Spam has become an ever-increasing problem in recent years, costing legitimate businesses a great deal in both time and money.
In response to the growing threat from spam, new legislation was enacted in 2003. it was called: Controlling the Assault of Non Solicited Pornography and Marketing Act (CAN-SPAM act). This act created some requirements for all companies who are sending bulk commercial email, as well as those companies whose products are offered for sale in the spam emails. It also instituted penalties for violators, as well as giving the client or consumer the right and the means to request that the emailers cease the spam efforts.
CAN-SPAM was enacted in January, 2004. The act covers any email which have as its purpose advertising or promotional efforts for any service or product, including those whose contents reside solely on a web site.
The legislation also covers “transactional or relationship messages,” meaning those emails which help a web site to deal with any transaction, even those which are agreed on, or make updates to any customer whether new or exisiting. None of these may contain false or spoofed routing information.
The Federal Trade Commission (FTC), the United States agency for consumer protection, was granted the authority to enforce the act and the DOJ, or Department of Justice is additionally charged with the enforcement of the CAN SPAM act. It also provides that Internet Service Providers who are hurt by the spam may in fact sue the violators of the legislation to recoup losses to their own business.
Other Major Provisions of the Law
-It bans any attempt to falsify the information in the header or subject line.
These must correctly identify what the message is about, and accurately display routing information as well as “To” and “from” information. The email must accurately indicate the identity of the sender and recipient. It must accurately portray the domain from which the email originates as well as the senders real email address.
– It bans misleading subject lines
The subject line must not mislead the recipient to open the email under false pretenses. It should clearly indicate the actual subject matter of the email.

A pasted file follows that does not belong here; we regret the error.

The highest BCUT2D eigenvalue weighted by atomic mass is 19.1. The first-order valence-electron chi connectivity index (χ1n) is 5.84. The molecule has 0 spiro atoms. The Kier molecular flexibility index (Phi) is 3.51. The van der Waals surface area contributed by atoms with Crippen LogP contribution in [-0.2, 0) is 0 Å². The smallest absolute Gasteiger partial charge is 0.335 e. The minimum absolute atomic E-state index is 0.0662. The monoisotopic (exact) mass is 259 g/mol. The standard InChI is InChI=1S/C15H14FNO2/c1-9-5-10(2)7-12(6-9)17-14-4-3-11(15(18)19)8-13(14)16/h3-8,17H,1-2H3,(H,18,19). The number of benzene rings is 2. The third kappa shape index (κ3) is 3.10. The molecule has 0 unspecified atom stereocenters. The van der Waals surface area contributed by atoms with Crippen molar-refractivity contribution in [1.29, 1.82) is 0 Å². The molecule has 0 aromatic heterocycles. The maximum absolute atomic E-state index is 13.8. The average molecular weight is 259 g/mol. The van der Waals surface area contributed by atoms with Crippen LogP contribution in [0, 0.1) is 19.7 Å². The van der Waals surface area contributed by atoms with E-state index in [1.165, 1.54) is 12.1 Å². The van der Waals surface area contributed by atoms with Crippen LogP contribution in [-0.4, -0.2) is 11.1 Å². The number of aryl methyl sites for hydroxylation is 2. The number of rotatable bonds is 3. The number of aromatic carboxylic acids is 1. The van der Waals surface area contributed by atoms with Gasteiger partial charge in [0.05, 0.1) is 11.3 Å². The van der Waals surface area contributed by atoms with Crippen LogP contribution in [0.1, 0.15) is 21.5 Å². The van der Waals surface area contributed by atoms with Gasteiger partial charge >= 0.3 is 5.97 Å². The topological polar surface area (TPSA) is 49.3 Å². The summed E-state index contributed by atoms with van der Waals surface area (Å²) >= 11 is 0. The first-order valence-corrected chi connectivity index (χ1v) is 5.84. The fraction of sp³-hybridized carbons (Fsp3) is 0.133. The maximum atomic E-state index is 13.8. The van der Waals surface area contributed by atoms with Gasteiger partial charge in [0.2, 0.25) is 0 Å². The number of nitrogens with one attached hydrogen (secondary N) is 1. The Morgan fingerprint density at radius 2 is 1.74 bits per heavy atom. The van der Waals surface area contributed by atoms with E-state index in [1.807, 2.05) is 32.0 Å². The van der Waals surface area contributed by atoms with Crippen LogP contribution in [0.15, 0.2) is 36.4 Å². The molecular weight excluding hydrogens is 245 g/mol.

– Emails sent in this fashion must offer the recipient a legitimate means to get out of receiving the commercial email in the future. Any such requests to opt-out must be honored by the spamming company, and the email address deleted from its sending list. The commercial emailer will have 10 days to after the request to cease sending messages to that address
– Commercial bulk email should easily be identified as an advertisement or solicitation. It must also include the sender’s actual physical postal address
– The recipient must be fore-warned of any sexually explicit information the email may contain. This warning must be displayed in the email’s subject line.
Each and every violation of this law or the aspects of the law subjects the sender to strict fines that can go as high as $10,000 per incident and, for certain violations, the commercial emailer will face possible jail time.
Another legal initiative aimed at fighting spam is the “Digital PhishNet” (DPN), which was established in 2004. It is a collaborative effort between the Internet industry and criminal law enforcement. Its purpose is to identify and to prosecute spammers who break the law through phishing. Online auction sites, financial institutions, ISPs and other groups within the industry are all involved in this imitative. Important data and information is forwarded in real time to law enforcement.